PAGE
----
• Telecommunications losses
  • Storm Surge
  • Backup Procedures
  • Employee Safety and Accountability
  • Intensity Understanding

17
Before After
  • Good work in the off season sows ed the seeds for
    doing well in the hurricane season

18
What does the future hold?
  • There are other sites especially vulnerable to
    disaster
  • Houston/Galveston
  • New Orleans (again)
  • Tampa Bay
  • Southwest Florida
  • Florida Keys
  • Southeast Florida
  • New York City/Long Island
  • New England
  • Service Assessments aid in continued improvement
    of products and services

19
NOAAs Efforts Theme Areas for Panel
Presentations
  • Forecasts and Communications (D.L. Johnson)
  • NOAAs Support Activities (C. Challstrom)
  • Restoration and Rebuilding of Living Marine
    Resources (S. Murawski)

After the storm passes, recovery and restoration
begins
20
NOAA Response Activities
21
Aerial Photography
  • Collected 10,000 digital aerial images and
    partnered with private industry to make images
    available to the public
  • Used for
  • damage assessments
  • public information
  • spill response prioritization
  • search rescue
  • access routes for Navigation Response Teams

22
Navigation Surveys
  • Navigation Response Teams, NOAA ships (Nancy
    Foster and Thomas Jefferson) and contract vessels
    surveyed rivers and ports to ensure waterways
    were clear of hazards
  • Surveys allowed critical ports and harbors to
    open to commercial and emergency vessel traffic
    sooner

23
Hazardous Materials
  • NOAA information products used for planning and
    response operations throughout impact region
  • Working with Federal, State, and local agencies
    to identify, assess, prioritize, and mitigate oil
    and hazardous material spills
  • Providing guidance on vessel salvage, conducting
    shoreline cleanup assessments, and collecting
    information to assess impacts to natural resource
    from spills

24
Water Levels
  • Water level measurements, forecasts, and PORTS
    data used
  • to support NWS storm surge models
  • to support NOAA Hydrographic Survey operations
    supporting restoration of shipping in damaged
    ports
  • U.S. Army Corps of Engineer plans to rebuild New
    Orleans levees

17th Street Canal Breach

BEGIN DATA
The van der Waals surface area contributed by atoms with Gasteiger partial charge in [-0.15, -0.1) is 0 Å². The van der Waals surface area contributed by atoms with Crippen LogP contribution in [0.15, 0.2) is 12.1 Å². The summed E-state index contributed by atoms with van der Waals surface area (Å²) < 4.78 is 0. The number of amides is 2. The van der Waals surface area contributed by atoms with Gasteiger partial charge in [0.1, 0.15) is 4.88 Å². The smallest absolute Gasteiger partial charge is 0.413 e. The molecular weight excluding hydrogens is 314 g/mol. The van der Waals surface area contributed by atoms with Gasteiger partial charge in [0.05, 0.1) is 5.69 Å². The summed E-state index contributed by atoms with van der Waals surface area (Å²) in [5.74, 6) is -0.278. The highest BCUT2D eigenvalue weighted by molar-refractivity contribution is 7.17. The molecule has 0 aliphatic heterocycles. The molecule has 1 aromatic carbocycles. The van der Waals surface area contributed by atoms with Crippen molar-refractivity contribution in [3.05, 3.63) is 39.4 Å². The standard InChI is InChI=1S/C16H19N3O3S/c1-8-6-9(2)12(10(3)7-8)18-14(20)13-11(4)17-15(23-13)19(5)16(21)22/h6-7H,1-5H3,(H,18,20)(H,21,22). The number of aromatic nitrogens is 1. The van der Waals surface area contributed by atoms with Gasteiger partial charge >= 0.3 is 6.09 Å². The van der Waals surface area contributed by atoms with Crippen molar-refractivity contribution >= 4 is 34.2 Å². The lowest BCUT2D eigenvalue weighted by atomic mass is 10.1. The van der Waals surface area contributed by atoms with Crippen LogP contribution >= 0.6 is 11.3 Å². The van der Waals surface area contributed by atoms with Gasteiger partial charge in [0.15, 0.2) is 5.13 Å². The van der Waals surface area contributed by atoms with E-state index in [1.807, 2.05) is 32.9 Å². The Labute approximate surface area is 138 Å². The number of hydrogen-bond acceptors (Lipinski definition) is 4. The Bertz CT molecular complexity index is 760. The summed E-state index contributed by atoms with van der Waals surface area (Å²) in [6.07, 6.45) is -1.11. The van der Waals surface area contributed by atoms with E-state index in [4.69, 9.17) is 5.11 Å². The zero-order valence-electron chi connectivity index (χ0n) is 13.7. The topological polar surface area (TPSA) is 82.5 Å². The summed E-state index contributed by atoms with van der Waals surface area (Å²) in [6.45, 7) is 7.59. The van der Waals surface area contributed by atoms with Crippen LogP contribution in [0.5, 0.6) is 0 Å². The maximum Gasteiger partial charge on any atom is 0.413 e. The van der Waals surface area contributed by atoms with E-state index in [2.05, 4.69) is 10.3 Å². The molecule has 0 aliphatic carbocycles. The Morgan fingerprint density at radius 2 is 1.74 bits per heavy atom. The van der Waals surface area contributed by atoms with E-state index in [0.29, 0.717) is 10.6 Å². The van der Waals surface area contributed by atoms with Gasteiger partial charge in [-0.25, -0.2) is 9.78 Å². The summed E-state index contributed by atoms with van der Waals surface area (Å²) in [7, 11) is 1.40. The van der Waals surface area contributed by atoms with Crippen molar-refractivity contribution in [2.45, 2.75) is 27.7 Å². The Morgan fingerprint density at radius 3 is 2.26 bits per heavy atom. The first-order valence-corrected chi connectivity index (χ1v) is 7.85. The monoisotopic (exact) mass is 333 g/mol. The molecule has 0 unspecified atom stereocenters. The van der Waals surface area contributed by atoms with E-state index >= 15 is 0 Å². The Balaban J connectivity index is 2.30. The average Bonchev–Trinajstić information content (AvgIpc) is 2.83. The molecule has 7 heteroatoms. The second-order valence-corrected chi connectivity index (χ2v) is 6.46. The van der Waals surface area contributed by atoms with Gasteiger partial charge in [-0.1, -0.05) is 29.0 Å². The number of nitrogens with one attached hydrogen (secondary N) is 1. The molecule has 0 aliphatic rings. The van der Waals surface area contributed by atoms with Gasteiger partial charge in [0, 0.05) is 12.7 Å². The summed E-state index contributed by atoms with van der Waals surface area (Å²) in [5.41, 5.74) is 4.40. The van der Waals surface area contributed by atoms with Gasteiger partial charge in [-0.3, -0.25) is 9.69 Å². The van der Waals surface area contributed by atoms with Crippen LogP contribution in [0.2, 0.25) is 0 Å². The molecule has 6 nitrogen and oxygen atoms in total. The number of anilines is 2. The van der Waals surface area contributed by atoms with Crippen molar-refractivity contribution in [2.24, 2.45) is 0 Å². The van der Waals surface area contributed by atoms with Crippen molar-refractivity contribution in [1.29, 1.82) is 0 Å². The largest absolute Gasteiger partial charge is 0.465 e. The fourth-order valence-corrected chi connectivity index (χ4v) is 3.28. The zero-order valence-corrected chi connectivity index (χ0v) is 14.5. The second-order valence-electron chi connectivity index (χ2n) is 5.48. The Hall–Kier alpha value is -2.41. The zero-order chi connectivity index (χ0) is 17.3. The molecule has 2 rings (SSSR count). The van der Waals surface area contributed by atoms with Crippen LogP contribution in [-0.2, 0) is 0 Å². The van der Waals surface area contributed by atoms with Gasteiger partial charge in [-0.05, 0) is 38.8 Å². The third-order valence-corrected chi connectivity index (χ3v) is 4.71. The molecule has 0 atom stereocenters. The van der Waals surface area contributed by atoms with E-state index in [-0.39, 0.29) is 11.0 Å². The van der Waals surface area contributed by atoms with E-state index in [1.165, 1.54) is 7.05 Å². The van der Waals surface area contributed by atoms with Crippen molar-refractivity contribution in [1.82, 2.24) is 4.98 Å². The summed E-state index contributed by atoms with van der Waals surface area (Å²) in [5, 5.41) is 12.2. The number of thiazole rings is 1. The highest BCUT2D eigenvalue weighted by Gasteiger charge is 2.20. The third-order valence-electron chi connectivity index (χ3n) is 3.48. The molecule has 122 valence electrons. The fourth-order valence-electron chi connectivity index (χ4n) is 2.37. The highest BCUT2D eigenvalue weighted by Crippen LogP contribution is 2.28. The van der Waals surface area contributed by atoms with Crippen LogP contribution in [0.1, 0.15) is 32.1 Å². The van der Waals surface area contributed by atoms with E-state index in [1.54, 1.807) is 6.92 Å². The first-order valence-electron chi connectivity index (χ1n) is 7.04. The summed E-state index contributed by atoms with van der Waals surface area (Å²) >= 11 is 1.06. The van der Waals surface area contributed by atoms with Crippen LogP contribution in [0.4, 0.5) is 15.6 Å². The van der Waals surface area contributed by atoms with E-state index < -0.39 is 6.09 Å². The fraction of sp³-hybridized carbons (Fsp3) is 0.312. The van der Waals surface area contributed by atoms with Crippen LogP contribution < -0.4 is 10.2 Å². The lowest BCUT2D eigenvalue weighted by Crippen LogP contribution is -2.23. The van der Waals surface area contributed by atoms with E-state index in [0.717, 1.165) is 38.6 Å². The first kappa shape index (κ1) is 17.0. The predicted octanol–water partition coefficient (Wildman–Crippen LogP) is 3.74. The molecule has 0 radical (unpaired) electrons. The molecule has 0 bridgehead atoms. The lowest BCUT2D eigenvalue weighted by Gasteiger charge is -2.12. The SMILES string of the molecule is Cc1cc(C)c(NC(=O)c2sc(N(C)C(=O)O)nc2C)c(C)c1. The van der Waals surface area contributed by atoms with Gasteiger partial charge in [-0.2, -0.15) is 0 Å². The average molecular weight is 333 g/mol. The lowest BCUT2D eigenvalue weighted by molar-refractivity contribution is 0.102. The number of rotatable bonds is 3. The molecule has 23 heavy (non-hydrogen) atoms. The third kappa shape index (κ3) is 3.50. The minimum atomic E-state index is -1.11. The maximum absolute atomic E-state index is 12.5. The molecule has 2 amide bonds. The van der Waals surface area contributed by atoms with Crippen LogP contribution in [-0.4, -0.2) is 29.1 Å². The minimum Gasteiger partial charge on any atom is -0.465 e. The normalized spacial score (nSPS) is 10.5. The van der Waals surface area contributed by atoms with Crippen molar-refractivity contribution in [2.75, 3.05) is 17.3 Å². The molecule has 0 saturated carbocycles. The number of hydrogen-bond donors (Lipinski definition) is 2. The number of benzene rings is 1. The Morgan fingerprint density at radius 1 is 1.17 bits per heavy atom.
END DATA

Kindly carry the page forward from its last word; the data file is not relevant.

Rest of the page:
25
Marine Animal Response
  • Located and rescued dolphins stranded in
    hurricane aftermath
  • Rescue of dolphins aided by NOAA damage
    assessment photography in conjunction with modern
    GIS mapping techniques.

26
Spatial Analysis and Mapping
  • Analysis and mapping used for response and
    restoration
  • Ocean observations, hazards mapping, topographic
    data, habitat restoration, and economic impacts

27
Initial Assessment
  • Strong pre-existing relationships improve
    response effectiveness
  • Flexibility and collaboration is essential
  • NOAA needs to increase the depth of our essential
    capabilities (including workforce planning and
    safety)

28
Rebuilding Fisheries, Communities and Habitat
  • Response gathers critical information for
    Restoration/Recovery
  • The long-term recovery of the Gulf region will
    require extensive coordination, and driven by
    state and local priorities for
  • Assessments
  • Habitat Restoration and Stock Recovery
  • Rebuild/Economic Recovery

29
NOAAs Efforts Theme Areas for Panel
Presentations
  • Forecasts and Communications (D.L. Johnson)
  • NOAAs Support Activities (C. Challstrom)
  • Restoration and Rebuilding of Living Marine
    Resources (S. Murawski)

Response and Restoration must consider the living
ecosystem.
30
Evaluating Hurricane Effects in an Ecosystem
Context
31
Looking for Evidence of Potential Movement of
Toxics Pathogens
MODIS Coastwatch Imagery TUESDAY 13 September
32
Pollution Issues Subject to Sampling
  • Hydrocarbon releases along the lower Mississippi
    River and from sunken vessels
  • Toxics and pathogens from pumping out New Orleans
  • Large numbers of sunken vessels inshore of
    Mississippi Sound
  • Contents of storm surge waters
  • Offshore releases

33
R/V Nancy Foster
34
Chartered Fishing Vessel Sampling
Bi-weekly sampling underway
35
Joint EPA Cruise and Mussel Watch
36
Chlorophyll a SEAWIFS Satellite September 26,
2005
37
Modeling of Water Mass Movements -OAR
CODE Drifter
38
Wetlands Inundation